Personal branding is so hot right now. From snazzy logos to custom-fitted public personas and editorial calendars to outfits designed to be just hipster enough, personal branding does for individuals what Madison Avenue did for big brands back in the ’50s and ’60s — it helps you put your best foot forward.
Unfortunately, many people don’t understand what branding, personal or otherwise, actually is. Copyblogger puts it best (best read in Tyler Durden’s tone and pace): “Branding isn’t your company name. It’s not a tag line. It’s not a logo. Branding is just another name for creating a perception.”
Sometimes that perception may be that you’re an expert in your field, other times it may be that your small business has the best customer service around, but whatever it is, your branding should be as close to a reflection of your actual business practices as possible. What do we mean?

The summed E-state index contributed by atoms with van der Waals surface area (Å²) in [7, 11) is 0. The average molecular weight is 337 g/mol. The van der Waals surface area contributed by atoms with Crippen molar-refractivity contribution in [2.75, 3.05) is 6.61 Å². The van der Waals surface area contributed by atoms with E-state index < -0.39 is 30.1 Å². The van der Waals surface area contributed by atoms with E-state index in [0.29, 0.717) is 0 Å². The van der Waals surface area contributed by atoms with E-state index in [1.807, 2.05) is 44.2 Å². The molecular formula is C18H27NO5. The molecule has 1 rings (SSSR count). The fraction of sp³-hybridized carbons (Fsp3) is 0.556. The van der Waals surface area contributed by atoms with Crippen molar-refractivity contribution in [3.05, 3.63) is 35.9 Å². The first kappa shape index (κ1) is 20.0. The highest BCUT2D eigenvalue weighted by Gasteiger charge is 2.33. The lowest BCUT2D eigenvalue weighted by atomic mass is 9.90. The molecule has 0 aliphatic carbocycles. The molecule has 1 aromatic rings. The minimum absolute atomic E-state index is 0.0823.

Be True To You
Are you impatient and tough to work with, but able to always produce great work on time? Play that last part up, instead of trying to hide the first.
When it comes to customer decisions, sharing the criteria your company used to determine such is a great idea, as can your thoughts behind boosting employee morale. But when it comes to decisions about laying people off, dropping clients or other, more intimate, issues, sharing the step-by-step process with the world in a blog post isn’t the best idea. Save those stories for late nights around the conference table.
It’s Okay To Polish Your Story
One of the biggest concerns with social media, content creation and any additional marketing/advertising mediums is the amount of time it takes to do it right. While we’d all love to have an in-house storyteller capable of creating content that shifts the world’s perception of you to however you’d like, it’s not always possible. Hire a great writer to get you started, and then build off what they do.
One of my own failures in branding via content marketing on my own blog is the complete lack of focus on any topic. Sure, I can say, “but it’s all about me, which is consistent!”, but that doesn’t work when you’re a small business trying to repeatedly attract new customers by giving each a somewhat planned experience. Pick a few things to laud and leave your competitors to picking among your left overs.
Content marketing that’s helpful to potential or current clients benefits both sides in the long run. Good luck.